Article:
The rapid development of innovative technologies such as cloud computing, big data and analytics has dramatically changed some industries. The chemicals industry has been slow to initiate such changes, but they are taking place now, and at high speed. Technology-driven change is under way at many companies, transforming the way chemicals companies do everything, from routine activities such as processing invoices to key strategic initiatives such as opening new markets, improving the customer experience and optimising the utilization of major assets.
The chemicals industry now generates vast quantities of data
At a basic level, cloud adaptation can speed up and enhance process improvements. Many processes in the chemicals business – such as human resources, performance management, and compensation – are fragmented and scattered across different regions. Moving to the cloud can help break down these geographic barriers through consolidation and standardization.
At a more sophisticated level, the cloud can deliver specific benefits in a number of other key areas.
First, it can help relieve pressure on chemicals companies’ supply chains, which have become progressively more diverse, complex and distributed in recent decades. The cloud enables these companies to integrate and centralize their logistical data across the entire distribution and delivery system and to share this information with suppliers and customers. This takes supply chain collaboration to a whole new level, while eliminating the need for costly custom programmes linking the company with each individual supplier.
CLOUD CREATES CONSISTENCY
Second, cloud computing supports real-time, remote, predictive and mobile asset monitoring and maintenance capabilities. Chemicals companies’ major production facilities and pipeline systems run 24/7, and maintenance and upgrade shutdowns are planned years in advance. The disruption and cost of even a short unplanned shutdown can be disastrous, especially in the current environment, where margins are under pressure and customers demand just-in-time deliveries.
Remote and/or mobile monitoring sensors can help companies track and analyze the status of the thousands of pieces of equipment within a chemical plant in real-time. The data can be combined with other information, such as weather and geological conditions, to create a flow of information relating to asset health and risks. By using predictive analytics, the company can isolate and identify patterns that provide an early warning of likely failures, and can then act to anticipate and address such failures. The cost of in-house analytic systems with sufficient scale to analyse the volume of information flowing from sensors would be prohibitive for most companies; cloud technology provides the only realistic option. This will become even more critical as remote-controlled drones come into general use for asset surveillance.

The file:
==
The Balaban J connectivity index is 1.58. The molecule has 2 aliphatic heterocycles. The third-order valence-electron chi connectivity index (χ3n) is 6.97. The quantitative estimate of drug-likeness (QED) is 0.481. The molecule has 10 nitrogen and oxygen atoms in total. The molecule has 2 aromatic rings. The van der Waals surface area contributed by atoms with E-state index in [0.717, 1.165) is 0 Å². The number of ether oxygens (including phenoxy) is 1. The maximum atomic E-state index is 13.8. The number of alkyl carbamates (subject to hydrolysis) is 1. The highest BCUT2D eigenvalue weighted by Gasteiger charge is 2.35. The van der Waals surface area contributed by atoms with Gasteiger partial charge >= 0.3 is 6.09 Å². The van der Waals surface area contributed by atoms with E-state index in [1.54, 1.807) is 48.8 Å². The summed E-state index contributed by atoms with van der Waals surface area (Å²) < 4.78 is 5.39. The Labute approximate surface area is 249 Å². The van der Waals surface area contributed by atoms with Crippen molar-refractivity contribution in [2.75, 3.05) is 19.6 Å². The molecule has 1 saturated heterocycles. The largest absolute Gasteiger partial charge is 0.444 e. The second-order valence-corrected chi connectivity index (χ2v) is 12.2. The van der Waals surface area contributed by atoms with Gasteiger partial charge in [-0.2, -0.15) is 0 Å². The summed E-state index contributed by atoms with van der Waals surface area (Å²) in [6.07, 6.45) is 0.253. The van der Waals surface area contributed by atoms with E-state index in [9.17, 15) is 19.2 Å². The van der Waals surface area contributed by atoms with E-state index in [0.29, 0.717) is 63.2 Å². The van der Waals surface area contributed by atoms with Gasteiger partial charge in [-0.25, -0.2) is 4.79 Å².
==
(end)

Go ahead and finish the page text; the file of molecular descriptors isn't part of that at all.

Third, as powerful analytics, massive data storage and processing capabilities become essential to establishing and maintaining competitive advantage, the costs of processing and analysing big data will become too great for any single company to bear on its own. We anticipate that common industry utilities based on “community cloud” models will emerge to handle these activities, sharing costs on a flexible, pay-per-use basis. Rather than paying for licensed ERP platforms that run on internal data centres and managed by in-house IT departments, companies are more likely to reduce costs and boost agility by switching to shared industry cloud platforms. This, in turn, would free up funds for investment in growth and innovation in products, operations and business models.
“Companies will develop hybrids involving in-house solutions and public clouds”
Clearly, moving to the cloud can provide numerous operational benefits for chemical companies. Most large companies, however, are unlikely to migrate all of their data, applications and systems to the cloud. Some in-house applications and data may be too expensive to migrate to the cloud. Security concerns may keep other applications in-house.
Rather, companies will develop hybrid models involving in-house solutions, private clouds and other solutions relying upon public and/or community clouds. Getting this right will require a holistic look at the entire IT environment, making sure that the architecture, governance and tools are in place to leverage the benefits of the cloud. Increasingly, IT groups or external providers will find themselves playing the role of “services broker”, sourcing, managing, integrating, governing and coordinating internal and external cloud and non-cloud services. The potential benefits of this model include delivery of the appropriate applications solutions to the right users at the right time; stronger and more consistent governance and security management; and a reduction of the total cost of ownership.
SEEKING SUCCESSFUL PILOTS
The more a business can simplify its IT architecture and services, the better positioned it will be to realize the benefits of cloud computing. Rolling out pilot services to test the benefits of new cloud-enabled mobile and analytics platforms in specific segments or geographies can help companies experiment with cloud solutions at relatively low risk and cost. Successful pilots can be scaled up for global adoption.
The chemicals industry may have come late to cloud computing, but companies throughout the industry are now evaluating and adopting these solutions. And, since cloud lowers costs and barriers to entry, new and relatively unknown competitors are establishing cloud-enabled business models. Companies that fail to embrace and exploit cloud computing are likely to miss out on some of the most exciting opportunities for growth in a rapidly changing industry environment.
- Manish Panjwani is managing director and head of Digital for Accenture’s Resources operating group in North America.